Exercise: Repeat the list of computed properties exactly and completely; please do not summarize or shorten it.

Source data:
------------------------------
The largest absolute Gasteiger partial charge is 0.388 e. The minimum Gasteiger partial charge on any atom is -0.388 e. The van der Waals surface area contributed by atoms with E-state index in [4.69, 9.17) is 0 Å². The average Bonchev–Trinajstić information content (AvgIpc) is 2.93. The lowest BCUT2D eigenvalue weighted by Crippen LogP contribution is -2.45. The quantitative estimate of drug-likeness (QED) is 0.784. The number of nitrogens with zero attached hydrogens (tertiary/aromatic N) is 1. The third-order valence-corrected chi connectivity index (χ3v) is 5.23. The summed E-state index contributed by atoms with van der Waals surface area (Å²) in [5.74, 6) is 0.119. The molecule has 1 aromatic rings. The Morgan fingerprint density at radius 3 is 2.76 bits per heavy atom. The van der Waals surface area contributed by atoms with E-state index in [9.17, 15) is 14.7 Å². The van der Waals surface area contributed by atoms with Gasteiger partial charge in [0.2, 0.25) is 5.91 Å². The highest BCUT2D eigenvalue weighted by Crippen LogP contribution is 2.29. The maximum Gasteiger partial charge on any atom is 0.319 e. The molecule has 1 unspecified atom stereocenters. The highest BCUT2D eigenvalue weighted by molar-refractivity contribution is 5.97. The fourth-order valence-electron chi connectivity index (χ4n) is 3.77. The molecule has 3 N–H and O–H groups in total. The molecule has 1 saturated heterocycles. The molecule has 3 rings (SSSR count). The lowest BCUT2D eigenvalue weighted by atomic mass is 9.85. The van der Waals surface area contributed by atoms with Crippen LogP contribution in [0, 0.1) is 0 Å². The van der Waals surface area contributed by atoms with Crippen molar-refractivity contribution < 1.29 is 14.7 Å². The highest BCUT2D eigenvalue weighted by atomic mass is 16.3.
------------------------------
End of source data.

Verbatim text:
The largest absolute Gasteiger partial charge is 0.388 e. The minimum Gasteiger partial charge on any atom is -0.388 e. The van der Waals surface area contributed by atoms with E-state index in [4.69, 9.17) is 0 Å². The average Bonchev–Trinajstić information content (AvgIpc) is 2.93. The lowest BCUT2D eigenvalue weighted by Crippen LogP contribution is -2.45. The quantitative estimate of drug-likeness (QED) is 0.784. The number of nitrogens with zero attached hydrogens (tertiary/aromatic N) is 1. The third-order valence-corrected chi connectivity index (χ3v) is 5.23. The summed E-state index contributed by atoms with van der Waals surface area (Å²) in [5.74, 6) is 0.119. The molecule has 1 aromatic rings. The Morgan fingerprint density at radius 3 is 2.76 bits per heavy atom. The van der Waals surface area contributed by atoms with E-state index in [9.17, 15) is 14.7 Å². The van der Waals surface area contributed by atoms with Gasteiger partial charge in [0.2, 0.25) is 5.91 Å². The highest BCUT2D eigenvalue weighted by Crippen LogP contribution is 2.29. The maximum Gasteiger partial charge on any atom is 0.319 e. The molecule has 1 unspecified atom stereocenters. The highest BCUT2D eigenvalue weighted by molar-refractivity contribution is 5.97. The fourth-order valence-electron chi connectivity index (χ4n) is 3.77. The molecule has 3 N–H and O–H groups in total. The molecule has 1 saturated heterocycles. The molecule has 3 rings (SSSR count). The lowest BCUT2D eigenvalue weighted by atomic mass is 9.85. The van der Waals surface area contributed by atoms with Crippen LogP contribution in [0, 0.1) is 0 Å². The van der Waals surface area contributed by atoms with Crippen molar-refractivity contribution < 1.29 is 14.7 Å². The highest BCUT2D eigenvalue weighted by atomic mass is 16.3.